It is likely that most tea enthusiasts have devoted space in their homes to their passion, not just in the kitchen but also on their bookshelves. There are the classics like Kakuzo Okakura’s “The Book of Tea,” “The Classic of Tea” by Lu Yü and “All About Tea” by William H. Ukers. Then there are the more modern popular titles like Cynthia Gold’s “Culinary Tea,” James Norwood Pratt’s “Tea Lover’s Treasury”, “Tea: History, Terroirs and Varieties” by Kevin Gascoyne and “The New Tea Companion” by Jane Pettigrew and Bruce Richardson.
Over the past year a few new titles have hit the shelves that tea lovers may want to make space for in their collections.
A Social History of Tea by Jane Pettigrew and Bruce Richardson
Hard core tea readers are already well acquainted with Jane Pettigrew’s 2001 “A Social History of Tea,” a comprehensive book on Britain’s love affair with tea. With the assistance of tea blender and writer Bruce Richardson, Pettigrew has now updated the book to include the many ways that tea has entwined itself into American history and culture. This book is a must have for tea history buffs.
The Infusiast: Diatribes from the Devotea by Robert Godden
This lighthearted book is a delight for all those looking for a refreshing take on all things tea. Australian tea merchant Robert Godden chose to explore seven tea topics with seven examples – seven teas, seven recipes, seven tea pioneers. We are treated to reprints of some of his most memorable blog posts. Readers can be assured that this tea book is unlike any they have read before.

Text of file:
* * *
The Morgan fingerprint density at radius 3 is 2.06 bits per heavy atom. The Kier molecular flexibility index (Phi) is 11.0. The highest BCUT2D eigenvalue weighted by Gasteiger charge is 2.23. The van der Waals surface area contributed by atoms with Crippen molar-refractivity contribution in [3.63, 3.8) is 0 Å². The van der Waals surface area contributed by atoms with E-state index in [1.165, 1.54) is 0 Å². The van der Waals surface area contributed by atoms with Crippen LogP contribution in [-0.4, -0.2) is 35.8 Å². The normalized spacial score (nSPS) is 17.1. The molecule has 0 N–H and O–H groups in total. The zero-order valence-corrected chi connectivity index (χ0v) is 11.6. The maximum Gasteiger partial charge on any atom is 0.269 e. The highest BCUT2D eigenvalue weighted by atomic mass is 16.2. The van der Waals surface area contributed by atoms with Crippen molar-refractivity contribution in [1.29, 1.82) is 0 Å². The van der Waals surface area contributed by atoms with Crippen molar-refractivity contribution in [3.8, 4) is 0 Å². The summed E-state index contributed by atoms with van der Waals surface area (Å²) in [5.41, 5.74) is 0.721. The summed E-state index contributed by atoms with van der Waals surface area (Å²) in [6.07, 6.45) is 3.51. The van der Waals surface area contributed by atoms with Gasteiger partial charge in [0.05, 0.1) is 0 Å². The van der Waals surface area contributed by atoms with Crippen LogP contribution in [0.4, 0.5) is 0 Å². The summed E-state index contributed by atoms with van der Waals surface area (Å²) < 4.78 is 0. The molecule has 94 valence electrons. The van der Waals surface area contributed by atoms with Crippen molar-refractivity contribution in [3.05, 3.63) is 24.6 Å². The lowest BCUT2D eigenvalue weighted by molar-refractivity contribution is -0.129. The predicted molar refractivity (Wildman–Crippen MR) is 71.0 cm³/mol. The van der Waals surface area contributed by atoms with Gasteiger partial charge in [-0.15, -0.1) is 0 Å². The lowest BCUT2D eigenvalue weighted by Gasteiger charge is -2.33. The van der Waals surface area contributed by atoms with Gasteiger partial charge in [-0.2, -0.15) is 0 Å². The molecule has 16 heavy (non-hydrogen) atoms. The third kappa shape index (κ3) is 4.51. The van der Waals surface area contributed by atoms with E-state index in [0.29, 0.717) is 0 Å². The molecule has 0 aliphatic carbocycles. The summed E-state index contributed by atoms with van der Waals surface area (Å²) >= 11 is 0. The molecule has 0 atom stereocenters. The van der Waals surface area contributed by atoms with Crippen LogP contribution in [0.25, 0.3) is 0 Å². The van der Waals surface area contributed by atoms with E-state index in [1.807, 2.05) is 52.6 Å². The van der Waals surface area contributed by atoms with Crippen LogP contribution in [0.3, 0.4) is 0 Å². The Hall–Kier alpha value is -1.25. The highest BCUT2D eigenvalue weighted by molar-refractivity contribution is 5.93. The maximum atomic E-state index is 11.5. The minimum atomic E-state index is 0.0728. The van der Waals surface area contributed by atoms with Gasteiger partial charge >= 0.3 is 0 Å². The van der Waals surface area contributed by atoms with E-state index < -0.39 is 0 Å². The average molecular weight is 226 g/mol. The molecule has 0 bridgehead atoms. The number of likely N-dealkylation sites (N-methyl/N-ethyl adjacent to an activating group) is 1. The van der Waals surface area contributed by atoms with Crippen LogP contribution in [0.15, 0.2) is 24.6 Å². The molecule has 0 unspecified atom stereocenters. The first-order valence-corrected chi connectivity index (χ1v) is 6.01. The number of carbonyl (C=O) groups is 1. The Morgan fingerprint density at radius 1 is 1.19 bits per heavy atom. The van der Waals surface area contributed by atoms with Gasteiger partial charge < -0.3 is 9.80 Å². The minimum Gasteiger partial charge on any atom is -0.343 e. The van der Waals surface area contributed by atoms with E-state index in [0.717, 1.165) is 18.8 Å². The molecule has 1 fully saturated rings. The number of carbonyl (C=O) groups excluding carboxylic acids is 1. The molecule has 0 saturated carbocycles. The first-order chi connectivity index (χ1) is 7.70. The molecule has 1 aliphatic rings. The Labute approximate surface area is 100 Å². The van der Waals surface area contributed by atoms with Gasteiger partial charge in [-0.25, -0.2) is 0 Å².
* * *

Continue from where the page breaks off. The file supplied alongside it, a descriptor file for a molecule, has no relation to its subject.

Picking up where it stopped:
Puer Tea: Ancient Caravans and Urban Chic by Jinghong Zhang
This November 2013 release from University of Washington Press explores puer’s rich history, the period in the 1990s when it obtained superstar status in China and across the world, and its subsequent crash in 2007.
Tea Sommelier by Gabriella Lombardi
October 2013 saw the arrival of this new book, designed to pay tribute to the beauty of 50 special teas. With stunning images by photographer Fabio Petroni, this volume presents a gastronomic guide to tasting, preparing and serving tea as well as recipes and pairing suggestions. This book would be a wonderful gift for any tea enthusiast.
A few others to consider:
The Tea Cyclopedia by Dr. Keith Souter — An easy reading book dancing through a broad range of topics. The highlight: A chapter of simple science experiments to try to better understand tea’s properties.
Wild Tea Hunter by J.T. Hunter – The owner of Wild Tea Qi shares his travels, his passion, and his insights into the darker side of the tea industry.